Wednesday, January 06, 2010

Windows 7 "God Mode" Not Quite So Godly

A tweak for Windows 7 has been making the rounds of the Internet. It's been labeled the Windows 7 "God Mode," but unlike "God Mode" in a game, it's not so godly after all.

The tweak is enabled by creating a new folder and naming it with a certain text string at the end. The string is {ED7BA470-8E54-465E-825C-99712043E01C}. The reason it's been named GodMode is because it first started circulating with the name GodMode.{ED7BA470-8E54-465E-825C-99712043E01C}. In reality, the part before .{ED7BA470-8E54-465E-825C-99712043E01C} can be replace by any string. The folder icon that you see after renaming the folder will then appear to be a Control Panel.

How does this work? Well, those who delve in the recesses of Windows will recognize {ED7BA470-8E54-465E-825C-99712043E01C} as a GUID. What you've actually done by doing the above is unlocked a developer feature.
First, you’ve discovered a documented feature of the shell whereby filesystem folders can be easily made into namespace junctions, as described here on MSDN. Basically, any folder named . will show up with just the portion visible in Explorer, and navigating into the folder will take you to the namespace root defined by the portion of the name. This isn’t a user feature, it’s a developer feature.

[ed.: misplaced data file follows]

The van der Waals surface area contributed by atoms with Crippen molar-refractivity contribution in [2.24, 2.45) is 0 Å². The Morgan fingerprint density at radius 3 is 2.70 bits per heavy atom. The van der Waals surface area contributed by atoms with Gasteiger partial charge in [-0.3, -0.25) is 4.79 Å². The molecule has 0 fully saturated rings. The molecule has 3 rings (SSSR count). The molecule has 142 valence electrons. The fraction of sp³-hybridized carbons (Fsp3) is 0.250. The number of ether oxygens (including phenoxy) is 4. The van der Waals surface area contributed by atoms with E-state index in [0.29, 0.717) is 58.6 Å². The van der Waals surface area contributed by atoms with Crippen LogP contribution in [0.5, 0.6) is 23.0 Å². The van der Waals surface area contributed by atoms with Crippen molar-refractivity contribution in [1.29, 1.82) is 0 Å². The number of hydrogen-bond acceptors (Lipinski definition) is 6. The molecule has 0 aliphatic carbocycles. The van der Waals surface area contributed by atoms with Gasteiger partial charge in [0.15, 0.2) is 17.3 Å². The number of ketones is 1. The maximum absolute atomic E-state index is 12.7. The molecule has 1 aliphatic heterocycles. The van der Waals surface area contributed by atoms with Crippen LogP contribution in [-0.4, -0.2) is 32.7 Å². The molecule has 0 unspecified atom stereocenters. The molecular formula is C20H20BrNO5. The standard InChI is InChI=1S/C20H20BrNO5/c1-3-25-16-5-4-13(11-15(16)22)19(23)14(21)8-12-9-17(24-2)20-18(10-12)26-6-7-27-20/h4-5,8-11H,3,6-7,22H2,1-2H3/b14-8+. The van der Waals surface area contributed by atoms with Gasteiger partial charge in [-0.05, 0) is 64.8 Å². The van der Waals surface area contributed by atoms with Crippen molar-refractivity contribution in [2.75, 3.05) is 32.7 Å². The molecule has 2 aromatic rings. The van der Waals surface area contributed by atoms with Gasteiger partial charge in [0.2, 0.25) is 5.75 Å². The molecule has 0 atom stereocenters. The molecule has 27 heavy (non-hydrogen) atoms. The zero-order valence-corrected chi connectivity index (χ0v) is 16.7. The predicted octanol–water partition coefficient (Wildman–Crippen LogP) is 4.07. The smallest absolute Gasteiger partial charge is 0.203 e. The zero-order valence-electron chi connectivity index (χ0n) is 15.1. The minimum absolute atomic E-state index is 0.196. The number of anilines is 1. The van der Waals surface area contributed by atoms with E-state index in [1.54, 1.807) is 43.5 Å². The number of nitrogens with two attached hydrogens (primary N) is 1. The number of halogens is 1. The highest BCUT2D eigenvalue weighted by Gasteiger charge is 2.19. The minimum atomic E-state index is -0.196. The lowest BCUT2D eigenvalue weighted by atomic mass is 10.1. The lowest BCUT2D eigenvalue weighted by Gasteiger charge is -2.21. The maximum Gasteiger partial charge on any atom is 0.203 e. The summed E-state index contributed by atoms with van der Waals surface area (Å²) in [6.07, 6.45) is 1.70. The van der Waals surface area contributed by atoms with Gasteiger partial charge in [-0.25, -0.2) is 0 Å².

The second thing you’ve discovered is the “All Tasks” folder. This is a special shell folder which is used as the source of the “Control Panel” search results seen in the Start menu. This folder was not designed to be browsed to directly, as the normal Control Panel folder (accessible via Start -> Control Panel) contains all the same items but with a custom view designed to be easier to navigate. The “All Tasks” folder has no custom view, so you just see the standard Explorer list view and little else.

In fact, it turns out the God Mode really doesn't expose anything you can't already find in the Control Panel. It just displays it in a list view.

Still, it might be fun to play around with. In fact, this same trick works with Windows Vista (and was previously discovered at the "Master Control Panel"). However, while it works with 32- and 64-bit versions of Windows 7, it crashes 64-bit Windows Vista. There is an apparent fix for the 64-bit crash here.

Naturally, since this is a developer tweak, Microsoft isn't going to support it for the general public. And quite obviously, this is something you should play around with care.
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